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The Cloud and the Future of Software

Mike Harris 2014 tieI read a short, interesting article by Ann Bednarz in CIO Magazine over the holidays. The article discussed the down-to-earth approach that large organizations are taking to their cloud implementations. Having interviewed the “IT Chiefs” at 16 large enterprises, Bednarz and her team found that, “everybody is doing some form of cloud computing, but nobody is all in.”

Interestingly, most of the reported interviewees seemed to be comfortable with the SaaS form the public cloud, particularly for applications, “that aren’t mission critical, such as HR management.” Respondents seemed less willing to put applications that offer competitive advantage into the public cloud.  Everyone seems to be building private clouds if only for experimentation. 

These industry leaders do not seem too worried about security.  One says, “those issues are mitigated by cloud computing because the vendors stay up to date on the latest technology.”

My reaction to the article was that this is more evidence that we are living through a transformation of the enterprise software landscape.  In the future, instead of being sold as on site, licensed software (often ripe for customization), generic applications like HR management will all be served up as SaaS.  In my opinion this should mean lower costs for the software product providers because they will not have to maintain as many legacy versions of their code.  Naturally, this will mean fewer developers, testers, etc. will be needed. 

The software providers will probably also get less revenue from the “special” customization projects that have traditionally been commissioned as part of (and a condition of) major new sales and eventually find their way into the standard product.  In the software product developers are mindful of this trend, they should be able to recoup lost revenue and maybe even grow through revenue from smaller business than they would typically be able to address in the old license sale model.  From what I have seen so far, some software providers are responding positively to this trend, some are not.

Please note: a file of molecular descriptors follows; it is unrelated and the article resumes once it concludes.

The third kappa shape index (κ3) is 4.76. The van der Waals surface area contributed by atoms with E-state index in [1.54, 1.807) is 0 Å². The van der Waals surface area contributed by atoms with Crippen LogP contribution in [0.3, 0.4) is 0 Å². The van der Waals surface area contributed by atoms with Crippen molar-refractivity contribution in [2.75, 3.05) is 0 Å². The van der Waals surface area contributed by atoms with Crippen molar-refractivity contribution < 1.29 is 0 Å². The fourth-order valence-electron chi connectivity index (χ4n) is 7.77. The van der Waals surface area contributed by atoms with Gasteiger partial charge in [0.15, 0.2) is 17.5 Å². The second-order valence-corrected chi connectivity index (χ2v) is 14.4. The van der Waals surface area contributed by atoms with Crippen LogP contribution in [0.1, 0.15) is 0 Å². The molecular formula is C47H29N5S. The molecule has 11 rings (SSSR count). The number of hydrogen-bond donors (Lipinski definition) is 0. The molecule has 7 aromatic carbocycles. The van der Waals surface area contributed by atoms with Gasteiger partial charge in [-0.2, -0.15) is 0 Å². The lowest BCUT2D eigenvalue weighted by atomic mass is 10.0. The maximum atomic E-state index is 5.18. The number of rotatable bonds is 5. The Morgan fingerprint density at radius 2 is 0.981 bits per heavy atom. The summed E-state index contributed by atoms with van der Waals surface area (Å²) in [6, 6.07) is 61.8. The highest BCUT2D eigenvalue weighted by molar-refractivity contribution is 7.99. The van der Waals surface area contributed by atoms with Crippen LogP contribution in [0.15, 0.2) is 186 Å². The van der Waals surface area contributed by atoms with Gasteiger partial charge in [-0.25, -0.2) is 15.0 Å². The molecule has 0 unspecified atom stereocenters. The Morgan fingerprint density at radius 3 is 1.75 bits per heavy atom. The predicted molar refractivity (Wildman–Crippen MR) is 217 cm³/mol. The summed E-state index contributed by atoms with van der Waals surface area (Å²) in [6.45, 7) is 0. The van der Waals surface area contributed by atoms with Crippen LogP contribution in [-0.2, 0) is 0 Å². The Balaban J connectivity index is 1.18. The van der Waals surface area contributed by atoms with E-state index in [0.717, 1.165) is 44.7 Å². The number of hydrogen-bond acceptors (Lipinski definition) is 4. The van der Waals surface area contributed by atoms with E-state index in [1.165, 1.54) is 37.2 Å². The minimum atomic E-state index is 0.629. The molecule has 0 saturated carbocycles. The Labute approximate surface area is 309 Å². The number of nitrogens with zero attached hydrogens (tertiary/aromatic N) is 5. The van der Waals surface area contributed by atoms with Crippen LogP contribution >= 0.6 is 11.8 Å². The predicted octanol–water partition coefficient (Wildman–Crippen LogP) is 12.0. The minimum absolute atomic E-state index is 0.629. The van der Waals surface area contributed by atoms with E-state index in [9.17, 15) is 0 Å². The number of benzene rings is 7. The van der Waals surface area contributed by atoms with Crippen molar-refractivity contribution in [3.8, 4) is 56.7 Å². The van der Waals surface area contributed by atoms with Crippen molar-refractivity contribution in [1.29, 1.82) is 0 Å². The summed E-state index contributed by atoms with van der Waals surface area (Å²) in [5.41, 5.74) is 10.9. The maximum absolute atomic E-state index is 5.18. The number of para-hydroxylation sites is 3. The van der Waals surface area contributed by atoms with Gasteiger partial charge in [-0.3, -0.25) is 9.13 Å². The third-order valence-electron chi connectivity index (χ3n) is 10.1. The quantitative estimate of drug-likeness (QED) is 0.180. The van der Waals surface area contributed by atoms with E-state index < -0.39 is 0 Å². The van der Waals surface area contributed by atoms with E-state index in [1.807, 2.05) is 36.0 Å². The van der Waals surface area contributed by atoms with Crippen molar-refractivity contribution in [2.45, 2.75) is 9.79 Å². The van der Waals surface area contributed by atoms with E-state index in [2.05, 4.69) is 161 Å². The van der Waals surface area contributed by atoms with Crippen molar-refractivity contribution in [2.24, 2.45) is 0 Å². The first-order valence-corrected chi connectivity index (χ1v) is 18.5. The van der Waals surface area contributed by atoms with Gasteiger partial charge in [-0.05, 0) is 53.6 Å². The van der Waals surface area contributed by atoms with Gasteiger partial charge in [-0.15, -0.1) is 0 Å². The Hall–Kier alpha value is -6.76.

Another part of the software industry is being impacted by this trend.  Traditionally, software product sales have “pulled through” sales of supporting hardware and software technologies that are sold to the customer – through the software product vendor or directly to the end customer.  The software technologies include operating systems, development environments, databases and so on. 

These changes in the “software ecosystem” are certain to affect the market players and the way that software is developed and maintained.  While customization will never die – just take a look at the software customization  driven by salesforce.com – enterprises that decide applications can be SaaS because they are not mission critical are less likely to have teams of developers maintaining and extending those applications.

Is your organization transforming its software development to meet the changing software ecosystem?  Does it worry you?  Give me a call.

You can find the Bednarz’s article here.

 
Mike Harris
DCG President

Written by Michael D. Harris at 05:00
Categories :

Software-as-a-Service

MikeCloud computing has paved the way for new revenue models for Software-as-a-Service (SaaS), as it’s no longer necessary for a consumer to purchase and install software in the traditional manner.

Today, a consumer – and a provider – have options: pay-per-use, software rental or traditional software licensing.

The pay-per-use model features a pricing structure where a consumer is charged based on units used, whether that is an amount of time, number of transactions, etc. For vendors and consumers, the pay-per-use model has both advantages and disadvantages: